Posted on June 1, 2015 · Posted in Uncategorized
Most of us are familiar with Standard Work and the need to have only one standard way we build a product or provide a service.  We know that having only one way to do things makes our processes more reliable.  Standardizing equipment provides the same benefits.
I’ve been in plants where there were machines from 5 or more different Original Equipment Manufacturers (OEM’s), all performing the identical function.  I’ve also been in factories in which they had standardized on a single OEM, but had multiple different models of the same equipment.
Although there are a plethora of reasons to standardize equipment, I’d like to focus on only three: spare parts, maintenance and operator “flexing.”
SPARE PARTS:  Consider this.  Most OEM’s change key components of their machines whenever they change the overall design. When you have multiple models of the same OEM’s equipment; or, the equipment of multiple OEM’s, that means maintaining spares of each unique critical part.  Failing to do so could mean prolonging downtime by days, weeks or even months.
MAINTENANCE:  Each time you add a different machine design, it means training maintenance personnel in the maintenance of each new variation, or purchasing an expensive repair contract.
OPERATOR “FLEXING”: Flexing is the practice of moving operators from one process or machine to another as demand changes.  When a process has multiple types of machines, it often limits the number of operators trained to perform their job on all pieces of equipment.  That, in turn, reduces the ability of leaders to flex, thus limiting their ability to react to changes in the product design, market or workplace.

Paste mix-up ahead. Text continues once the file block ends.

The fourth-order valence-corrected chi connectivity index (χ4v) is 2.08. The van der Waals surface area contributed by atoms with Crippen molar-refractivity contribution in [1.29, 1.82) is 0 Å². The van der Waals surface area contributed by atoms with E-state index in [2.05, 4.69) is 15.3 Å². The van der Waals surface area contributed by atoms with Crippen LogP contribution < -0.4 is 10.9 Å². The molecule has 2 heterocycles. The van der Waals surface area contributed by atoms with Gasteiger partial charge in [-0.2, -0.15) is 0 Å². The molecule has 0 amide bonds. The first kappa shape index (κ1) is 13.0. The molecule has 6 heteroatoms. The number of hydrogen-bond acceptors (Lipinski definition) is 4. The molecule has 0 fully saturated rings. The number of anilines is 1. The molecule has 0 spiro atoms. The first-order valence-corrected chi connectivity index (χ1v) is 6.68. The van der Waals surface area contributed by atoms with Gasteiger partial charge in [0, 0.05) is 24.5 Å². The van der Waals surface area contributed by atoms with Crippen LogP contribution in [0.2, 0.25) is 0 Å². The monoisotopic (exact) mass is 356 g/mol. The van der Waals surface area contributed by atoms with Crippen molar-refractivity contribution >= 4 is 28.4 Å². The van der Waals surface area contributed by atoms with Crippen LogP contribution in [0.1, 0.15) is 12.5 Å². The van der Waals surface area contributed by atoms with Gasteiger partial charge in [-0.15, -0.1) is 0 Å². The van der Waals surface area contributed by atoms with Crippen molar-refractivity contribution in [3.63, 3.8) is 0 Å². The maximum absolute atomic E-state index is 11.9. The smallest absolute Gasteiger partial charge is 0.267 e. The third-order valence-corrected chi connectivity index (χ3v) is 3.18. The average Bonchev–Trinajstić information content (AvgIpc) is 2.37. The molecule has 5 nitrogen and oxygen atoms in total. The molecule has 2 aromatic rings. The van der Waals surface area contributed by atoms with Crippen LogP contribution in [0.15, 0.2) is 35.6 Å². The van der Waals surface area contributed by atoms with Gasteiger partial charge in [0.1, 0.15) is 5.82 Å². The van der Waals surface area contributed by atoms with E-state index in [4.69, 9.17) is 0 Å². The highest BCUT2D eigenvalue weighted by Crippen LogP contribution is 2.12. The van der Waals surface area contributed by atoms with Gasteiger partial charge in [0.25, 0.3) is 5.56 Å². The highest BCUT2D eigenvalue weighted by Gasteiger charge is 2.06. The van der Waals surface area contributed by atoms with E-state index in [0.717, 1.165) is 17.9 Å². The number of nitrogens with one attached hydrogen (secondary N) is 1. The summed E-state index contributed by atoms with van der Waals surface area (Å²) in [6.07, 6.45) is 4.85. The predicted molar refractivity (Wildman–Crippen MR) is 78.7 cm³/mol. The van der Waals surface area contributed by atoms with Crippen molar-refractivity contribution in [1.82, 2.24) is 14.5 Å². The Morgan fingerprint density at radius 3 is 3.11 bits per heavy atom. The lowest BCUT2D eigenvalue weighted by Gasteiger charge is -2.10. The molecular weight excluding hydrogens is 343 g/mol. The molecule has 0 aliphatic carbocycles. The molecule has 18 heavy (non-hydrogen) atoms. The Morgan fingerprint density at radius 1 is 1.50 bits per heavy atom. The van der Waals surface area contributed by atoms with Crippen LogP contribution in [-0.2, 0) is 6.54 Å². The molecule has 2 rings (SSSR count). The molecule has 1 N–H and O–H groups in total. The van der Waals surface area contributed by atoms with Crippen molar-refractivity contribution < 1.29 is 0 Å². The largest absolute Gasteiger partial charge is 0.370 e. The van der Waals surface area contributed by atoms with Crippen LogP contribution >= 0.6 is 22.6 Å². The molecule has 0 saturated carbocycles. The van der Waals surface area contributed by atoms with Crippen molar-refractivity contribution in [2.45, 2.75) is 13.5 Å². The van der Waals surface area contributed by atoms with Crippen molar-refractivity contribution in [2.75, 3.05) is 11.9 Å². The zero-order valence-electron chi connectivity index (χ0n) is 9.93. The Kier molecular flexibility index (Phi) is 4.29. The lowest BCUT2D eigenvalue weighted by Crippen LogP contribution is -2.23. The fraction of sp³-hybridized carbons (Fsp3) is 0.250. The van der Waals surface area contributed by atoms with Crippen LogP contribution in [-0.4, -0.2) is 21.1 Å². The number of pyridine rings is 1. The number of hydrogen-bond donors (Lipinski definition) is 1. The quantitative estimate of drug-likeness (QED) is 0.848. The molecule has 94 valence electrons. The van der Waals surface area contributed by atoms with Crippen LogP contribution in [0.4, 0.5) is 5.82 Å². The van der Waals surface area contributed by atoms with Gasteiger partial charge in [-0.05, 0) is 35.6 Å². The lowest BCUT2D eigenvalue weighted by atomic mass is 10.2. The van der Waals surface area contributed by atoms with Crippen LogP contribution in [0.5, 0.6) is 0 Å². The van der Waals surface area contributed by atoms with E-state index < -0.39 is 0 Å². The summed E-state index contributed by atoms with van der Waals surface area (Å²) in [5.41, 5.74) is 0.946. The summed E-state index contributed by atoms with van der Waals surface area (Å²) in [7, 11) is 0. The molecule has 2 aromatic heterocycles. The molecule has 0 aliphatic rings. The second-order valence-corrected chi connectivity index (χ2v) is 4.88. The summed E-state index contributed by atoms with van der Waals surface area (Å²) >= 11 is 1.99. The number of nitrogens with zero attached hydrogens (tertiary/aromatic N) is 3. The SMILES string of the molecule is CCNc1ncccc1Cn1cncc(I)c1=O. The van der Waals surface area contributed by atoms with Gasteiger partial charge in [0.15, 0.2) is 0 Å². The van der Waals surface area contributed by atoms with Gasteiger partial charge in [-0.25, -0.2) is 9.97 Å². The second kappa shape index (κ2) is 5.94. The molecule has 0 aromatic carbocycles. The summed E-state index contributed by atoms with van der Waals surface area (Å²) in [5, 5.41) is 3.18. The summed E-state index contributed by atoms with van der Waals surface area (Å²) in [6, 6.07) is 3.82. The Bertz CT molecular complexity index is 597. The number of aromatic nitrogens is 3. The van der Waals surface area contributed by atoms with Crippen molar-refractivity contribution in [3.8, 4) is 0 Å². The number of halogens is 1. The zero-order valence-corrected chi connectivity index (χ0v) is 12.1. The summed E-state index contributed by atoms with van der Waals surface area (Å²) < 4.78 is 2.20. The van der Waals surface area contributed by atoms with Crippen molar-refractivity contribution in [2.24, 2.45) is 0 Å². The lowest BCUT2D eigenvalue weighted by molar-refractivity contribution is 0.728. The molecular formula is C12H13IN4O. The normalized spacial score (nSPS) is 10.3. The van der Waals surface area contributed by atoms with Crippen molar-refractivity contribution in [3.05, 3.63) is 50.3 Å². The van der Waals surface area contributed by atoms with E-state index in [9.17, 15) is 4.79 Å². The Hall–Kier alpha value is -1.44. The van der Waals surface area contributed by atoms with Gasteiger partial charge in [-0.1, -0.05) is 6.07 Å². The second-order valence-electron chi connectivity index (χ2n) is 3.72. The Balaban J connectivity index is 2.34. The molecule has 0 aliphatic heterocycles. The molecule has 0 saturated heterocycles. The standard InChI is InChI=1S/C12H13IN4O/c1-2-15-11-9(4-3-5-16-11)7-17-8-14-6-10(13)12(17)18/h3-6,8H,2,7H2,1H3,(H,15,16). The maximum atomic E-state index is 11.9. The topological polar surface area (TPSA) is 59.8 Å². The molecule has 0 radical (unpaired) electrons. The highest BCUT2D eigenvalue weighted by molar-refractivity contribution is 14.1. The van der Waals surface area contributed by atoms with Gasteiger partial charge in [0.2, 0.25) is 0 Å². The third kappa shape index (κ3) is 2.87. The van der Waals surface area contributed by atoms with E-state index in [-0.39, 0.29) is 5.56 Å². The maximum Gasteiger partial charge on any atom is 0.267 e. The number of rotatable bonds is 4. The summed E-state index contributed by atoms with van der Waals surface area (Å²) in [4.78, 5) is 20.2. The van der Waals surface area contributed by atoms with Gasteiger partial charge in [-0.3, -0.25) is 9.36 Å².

I’ve been in factories that had been around since WWII.  There were seven or more different models of machines from the same OEM performing the same job.  Can you see how big the problem becomes when you try to stock all those motors, gearboxes, control station components and ancillary spare parts?  The cost of all those parts ties up valuable working capital.  
Then factor in the cost of the brick and mortar necessary to warehouse them all.  That space generates no income, nor can it be used for anything else.
So, rule of thumb: find the most reliable equipment and, as you expand, purchase more of it: same make, same model.  
Where should you look?  The used equipment market.  Often, there are firms that specialize in refurbishing such equipment before it even arrives at your facility.
  • you only need to store spare parts for one model
  • you can train maintenance personnel in maintaining only one model
  • you can train operators in operating only one model

Each of those will provide you competitive advantage in the world of ever hastening global competition.